Starter Motor swap
The story - for some reason, my car treats starters as consumable. I seem to have trouble with one roughly every 3 years. This time, the starter that was on it reached 4 and a bit years so it was overdue.
The trouble started with occasional failure to engage properly and ended with a complete failure to do anything. This is similar to what happened a few years ago on a trip to Madrid & Bordeaux. It got to Madrid OK, but starting got progressively worse and worse, and we were lucky to be able to get home. I was fully expecting to have to bump start it to get off the ferry, but it held on until we were home and then died completely. I've had a few exchange units and refurbs over the years.
Anyway, having decided that I really don't want another M80R in there as they seem horribly unreliable for me (combination of Lucas & Magneti Marelli), I went for a LotusBits WOSP special.
Note the suffix
The suffix in those photos matters. Others have tried this style of starter and found that it doesn't engage properly with the ring gear. The problem is that the pinion throw isn't always right. Lotusbits have done a deal with WOSP to get a "perfect" throw, hence the LB suffix.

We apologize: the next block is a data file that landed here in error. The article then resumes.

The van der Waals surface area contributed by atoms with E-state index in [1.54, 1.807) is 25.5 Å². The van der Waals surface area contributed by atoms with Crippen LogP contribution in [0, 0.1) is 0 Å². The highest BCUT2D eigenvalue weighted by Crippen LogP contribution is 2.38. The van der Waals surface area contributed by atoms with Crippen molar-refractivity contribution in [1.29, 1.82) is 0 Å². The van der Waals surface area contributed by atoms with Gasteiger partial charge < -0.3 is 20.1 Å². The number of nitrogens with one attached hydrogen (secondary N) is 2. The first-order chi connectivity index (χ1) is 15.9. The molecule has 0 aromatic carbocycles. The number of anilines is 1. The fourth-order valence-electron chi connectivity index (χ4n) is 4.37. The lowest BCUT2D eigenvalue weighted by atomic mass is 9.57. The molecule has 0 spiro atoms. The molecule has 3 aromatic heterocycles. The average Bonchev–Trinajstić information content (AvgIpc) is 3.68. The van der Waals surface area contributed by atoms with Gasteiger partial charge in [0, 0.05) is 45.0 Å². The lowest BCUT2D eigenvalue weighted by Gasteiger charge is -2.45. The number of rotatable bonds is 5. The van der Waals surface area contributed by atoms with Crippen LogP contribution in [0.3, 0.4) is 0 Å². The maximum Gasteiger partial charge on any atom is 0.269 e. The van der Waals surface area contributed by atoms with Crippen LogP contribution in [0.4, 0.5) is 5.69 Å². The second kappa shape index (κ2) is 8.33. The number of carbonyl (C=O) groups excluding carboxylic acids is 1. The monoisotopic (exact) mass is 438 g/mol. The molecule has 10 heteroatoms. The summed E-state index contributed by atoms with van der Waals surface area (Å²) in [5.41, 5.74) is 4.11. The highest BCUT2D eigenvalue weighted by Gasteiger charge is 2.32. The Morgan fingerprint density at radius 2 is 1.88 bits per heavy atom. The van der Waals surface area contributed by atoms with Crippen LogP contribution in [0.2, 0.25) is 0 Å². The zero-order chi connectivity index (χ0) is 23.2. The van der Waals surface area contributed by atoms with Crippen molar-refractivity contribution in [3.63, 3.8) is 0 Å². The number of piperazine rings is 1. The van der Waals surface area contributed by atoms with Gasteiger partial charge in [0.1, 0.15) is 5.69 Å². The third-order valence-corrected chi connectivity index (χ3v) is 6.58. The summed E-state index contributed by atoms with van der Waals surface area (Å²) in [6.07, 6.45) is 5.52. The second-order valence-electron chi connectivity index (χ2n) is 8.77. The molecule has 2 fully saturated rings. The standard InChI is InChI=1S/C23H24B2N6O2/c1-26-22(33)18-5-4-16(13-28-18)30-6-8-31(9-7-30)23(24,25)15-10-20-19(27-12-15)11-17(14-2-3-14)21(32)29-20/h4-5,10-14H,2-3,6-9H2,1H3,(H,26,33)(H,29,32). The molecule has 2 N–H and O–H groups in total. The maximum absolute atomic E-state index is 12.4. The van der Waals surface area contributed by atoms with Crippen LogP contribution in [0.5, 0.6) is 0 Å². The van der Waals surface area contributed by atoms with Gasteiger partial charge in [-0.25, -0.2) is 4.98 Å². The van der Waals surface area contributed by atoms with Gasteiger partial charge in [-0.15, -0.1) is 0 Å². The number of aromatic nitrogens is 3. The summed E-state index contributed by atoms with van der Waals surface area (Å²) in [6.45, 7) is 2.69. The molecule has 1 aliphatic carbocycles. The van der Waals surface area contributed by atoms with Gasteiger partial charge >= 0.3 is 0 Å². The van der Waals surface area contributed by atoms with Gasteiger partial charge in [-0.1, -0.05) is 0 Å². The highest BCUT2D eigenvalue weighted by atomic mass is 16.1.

So - to work. First, disconnect the battery lead in the boot. If you don't do that, you're going to get fireworks later.
Then remove the air filter housing, filter and air box (8 nuts holding the trumpets to the carbs + a couple of pipes and a throttle return spring). You should see something like the image below.
Undo the M8 nut that holds the positive leads from battery, alternator etc. to the motor (13mm socket) and unplug the solenoid exciter wire. Tuck the cables carefully out of the way. This is also a good time to check the connection to your oil pressure sender (the "can" sticking out of the block above the motor).
Now, to remove the motor.
M10 x 80mm is the spec. for the M80R, a 3M100 will have M10x65mm. Whichever you have, a 17mm spanner on the bellhousing side is essential.
You'll have to do it by feel unless your eyes are on stalks.
Withdraw the motor and put it to one side.
You can see why the M80R needs longer mounting bolts. Replace them with M10x65mm if necessary.
Fitting the new motor is "the reverse of removal" as they say.
And finally, motor in place. The cables need a little bit of rerouting so it's worth getting them onto the post and holding them in place with the nut finger tight on the stud until the motor bolts are fully tightened. Don't forget to put the rubber boot onto the cable before clamping it onto the motor. The extra insulation will be useful if you're working in that area in the future.
Clearance is a little awkward for the top mounting bolt but it can be done with a long socket and wobble bar.
Final steps - make sure the nut on the stud is tight, reconnect the battery and make sure the new motor works, then refit the airbox, filter and cover.